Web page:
Aconitic acid

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cis-Aconitic acid (top) and trans-Aconitic acid (bottom)[1]
cis-Aconitic acid
trans-Aconitic acid
Names
IUPAC name
Prop-1-ene-1,2,3-tricarboxylic acid
Other names
Achilleic acid; Equisetic acid; Citridinic acid; Pyrocitric acid
Identifiers
499-12-7 YesY
ChEBI CHEBI:22211 YesY
ChemSpider [http://www.chemspider.com/Chemical-Structure.303

_TEMPHERE_ = QQQ YesYQQQ.html 303 _TEMPHERE_ = QQQ YesYQQQ] N

Jmol-3D images Image
MeSH Aconitate
PubChem 309
Properties
C6H6O6
Molar mass 174.11 g·mol−1
Appearance Colorless crystals
Melting point 190 °C (374 °F; 463 K) (decomposes) (trans isomer), 122 °C (cis isomer)
Acidity (pKa) 2.80, 4.46 (trans isomer)[2]
Except where otherwise noted, data are given for materials in their standard state (at 25 °C [77 °F], 100 kPa).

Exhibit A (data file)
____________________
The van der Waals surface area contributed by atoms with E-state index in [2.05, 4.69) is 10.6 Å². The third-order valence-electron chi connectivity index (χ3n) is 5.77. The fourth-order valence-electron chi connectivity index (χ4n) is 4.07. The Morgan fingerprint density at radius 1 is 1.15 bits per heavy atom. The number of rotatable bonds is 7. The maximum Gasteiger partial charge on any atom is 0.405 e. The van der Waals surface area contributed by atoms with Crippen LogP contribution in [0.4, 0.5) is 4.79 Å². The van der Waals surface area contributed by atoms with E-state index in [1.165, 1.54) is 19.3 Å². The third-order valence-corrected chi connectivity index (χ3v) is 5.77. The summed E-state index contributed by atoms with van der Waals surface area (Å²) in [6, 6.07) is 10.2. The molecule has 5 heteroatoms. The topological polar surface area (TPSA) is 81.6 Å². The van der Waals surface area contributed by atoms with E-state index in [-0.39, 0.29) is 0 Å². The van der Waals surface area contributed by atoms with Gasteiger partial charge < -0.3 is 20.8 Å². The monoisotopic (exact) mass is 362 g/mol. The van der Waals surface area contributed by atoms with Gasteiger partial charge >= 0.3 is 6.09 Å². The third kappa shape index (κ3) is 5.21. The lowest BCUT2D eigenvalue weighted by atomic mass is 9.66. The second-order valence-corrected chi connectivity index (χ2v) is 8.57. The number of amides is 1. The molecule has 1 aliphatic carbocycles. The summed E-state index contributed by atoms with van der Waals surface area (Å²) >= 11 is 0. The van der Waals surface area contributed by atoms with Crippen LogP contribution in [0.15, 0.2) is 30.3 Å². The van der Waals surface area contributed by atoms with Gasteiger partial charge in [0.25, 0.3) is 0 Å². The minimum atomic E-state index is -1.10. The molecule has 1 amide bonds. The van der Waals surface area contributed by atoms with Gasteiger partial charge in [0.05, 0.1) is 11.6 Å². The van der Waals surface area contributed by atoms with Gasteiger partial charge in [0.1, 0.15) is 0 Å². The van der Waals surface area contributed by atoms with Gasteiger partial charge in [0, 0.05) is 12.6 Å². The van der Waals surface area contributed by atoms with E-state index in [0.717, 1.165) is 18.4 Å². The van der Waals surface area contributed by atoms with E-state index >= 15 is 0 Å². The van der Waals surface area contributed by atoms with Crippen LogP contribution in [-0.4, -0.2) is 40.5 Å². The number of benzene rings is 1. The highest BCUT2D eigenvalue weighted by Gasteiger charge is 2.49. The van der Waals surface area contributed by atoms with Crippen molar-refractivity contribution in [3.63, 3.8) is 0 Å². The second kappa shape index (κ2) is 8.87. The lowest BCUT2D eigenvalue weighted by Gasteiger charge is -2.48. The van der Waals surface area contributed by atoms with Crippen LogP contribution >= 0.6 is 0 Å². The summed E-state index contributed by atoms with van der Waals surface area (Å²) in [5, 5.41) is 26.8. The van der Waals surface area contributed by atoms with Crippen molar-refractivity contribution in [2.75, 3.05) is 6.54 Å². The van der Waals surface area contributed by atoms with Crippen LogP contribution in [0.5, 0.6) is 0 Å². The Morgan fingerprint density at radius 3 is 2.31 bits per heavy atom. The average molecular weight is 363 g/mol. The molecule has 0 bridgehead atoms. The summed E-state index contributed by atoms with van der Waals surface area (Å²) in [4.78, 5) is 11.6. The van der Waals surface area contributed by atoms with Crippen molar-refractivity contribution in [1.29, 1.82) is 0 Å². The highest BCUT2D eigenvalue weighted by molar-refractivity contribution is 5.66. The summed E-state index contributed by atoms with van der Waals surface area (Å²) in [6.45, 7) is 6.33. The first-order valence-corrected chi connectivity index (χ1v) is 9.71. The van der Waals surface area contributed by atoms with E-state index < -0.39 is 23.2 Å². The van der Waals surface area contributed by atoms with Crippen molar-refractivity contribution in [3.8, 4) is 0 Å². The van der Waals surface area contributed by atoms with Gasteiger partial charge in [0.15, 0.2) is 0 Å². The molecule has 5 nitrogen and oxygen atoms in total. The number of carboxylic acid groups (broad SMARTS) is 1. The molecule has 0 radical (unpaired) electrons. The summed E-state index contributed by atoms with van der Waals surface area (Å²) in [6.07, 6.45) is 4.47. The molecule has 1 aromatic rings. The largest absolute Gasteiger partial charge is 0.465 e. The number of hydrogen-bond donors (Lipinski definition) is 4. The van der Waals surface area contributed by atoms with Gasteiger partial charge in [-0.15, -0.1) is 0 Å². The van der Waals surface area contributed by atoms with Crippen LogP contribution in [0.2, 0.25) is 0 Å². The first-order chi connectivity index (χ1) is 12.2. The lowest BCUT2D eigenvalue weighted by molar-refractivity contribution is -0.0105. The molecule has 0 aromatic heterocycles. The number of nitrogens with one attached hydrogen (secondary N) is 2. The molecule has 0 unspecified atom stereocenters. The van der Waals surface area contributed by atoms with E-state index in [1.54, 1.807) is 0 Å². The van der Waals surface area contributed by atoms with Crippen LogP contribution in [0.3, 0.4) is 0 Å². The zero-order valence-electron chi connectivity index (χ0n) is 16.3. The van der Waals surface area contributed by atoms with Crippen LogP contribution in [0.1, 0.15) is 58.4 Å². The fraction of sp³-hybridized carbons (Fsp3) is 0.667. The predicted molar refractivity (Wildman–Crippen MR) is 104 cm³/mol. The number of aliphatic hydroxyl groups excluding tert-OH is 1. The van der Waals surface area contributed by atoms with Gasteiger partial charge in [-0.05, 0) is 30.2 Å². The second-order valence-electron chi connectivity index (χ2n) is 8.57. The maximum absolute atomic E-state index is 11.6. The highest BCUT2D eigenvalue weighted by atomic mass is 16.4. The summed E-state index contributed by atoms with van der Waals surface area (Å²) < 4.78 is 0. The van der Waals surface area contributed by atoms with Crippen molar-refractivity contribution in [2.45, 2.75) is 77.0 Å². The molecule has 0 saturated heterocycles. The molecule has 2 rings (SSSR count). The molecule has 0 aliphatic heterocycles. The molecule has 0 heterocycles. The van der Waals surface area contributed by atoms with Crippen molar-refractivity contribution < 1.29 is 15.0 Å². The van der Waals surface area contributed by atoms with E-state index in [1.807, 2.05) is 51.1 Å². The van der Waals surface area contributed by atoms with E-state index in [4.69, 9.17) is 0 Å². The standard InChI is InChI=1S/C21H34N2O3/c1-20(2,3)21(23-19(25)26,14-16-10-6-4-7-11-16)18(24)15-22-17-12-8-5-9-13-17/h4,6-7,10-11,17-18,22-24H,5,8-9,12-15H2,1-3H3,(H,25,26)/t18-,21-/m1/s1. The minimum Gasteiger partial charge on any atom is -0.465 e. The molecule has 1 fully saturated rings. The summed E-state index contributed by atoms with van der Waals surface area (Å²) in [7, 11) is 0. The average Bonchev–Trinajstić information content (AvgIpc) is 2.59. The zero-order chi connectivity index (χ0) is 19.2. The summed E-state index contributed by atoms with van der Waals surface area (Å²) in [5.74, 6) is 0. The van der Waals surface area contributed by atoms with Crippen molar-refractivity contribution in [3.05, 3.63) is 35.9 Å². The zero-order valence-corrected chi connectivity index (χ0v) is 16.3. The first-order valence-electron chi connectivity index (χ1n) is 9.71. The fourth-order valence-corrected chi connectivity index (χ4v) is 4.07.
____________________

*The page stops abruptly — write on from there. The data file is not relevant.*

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Infobox references

Aconitic acid is an organic acid. The two isomers are cis-aconitic acid and trans-aconitic acid. The conjugate base of cis-aconitic acid, cis-aconitate is an intermediate in the isomerization of citrate to isocitrate in the citric acid cycle. It is acted upon by the enzyme aconitase.

Aconitic acid can be synthesized by dehydration of citric acid using sulfuric acid:[3]

(HO2CCH2)2COH(CO2H) → HO2CCH=C(CO2H)CH2CO2H + H2O

It was first prepared by thermal dehydration.[4]

References[edit]

  1. ^ "Aconitic Acid - Compound Summary (CID 309)". PubChem. 
  2. ^ Dawson, R. M. C.; Elliott, D. C.; Elliott, W. H. (1989). Data for Biochemical Research (3rd ed.). Oxford: Clarendon Press. ISBN 9780198552994. 
  3. ^ Bruce, W. F. (1937). "Aconitic Acid". Org. Synth. 17: 1. ; Coll. Vol. 2, p. 12 
  4. ^ Pawolleck, B. (1875). "Substitutionsproducte der Citronensäure und ein Versuch zur Synthese der letzteren". Justus Liebig's Annalen der Chemie 178 (2–3): 150–170. doi:10.1002/jlac.18751780203.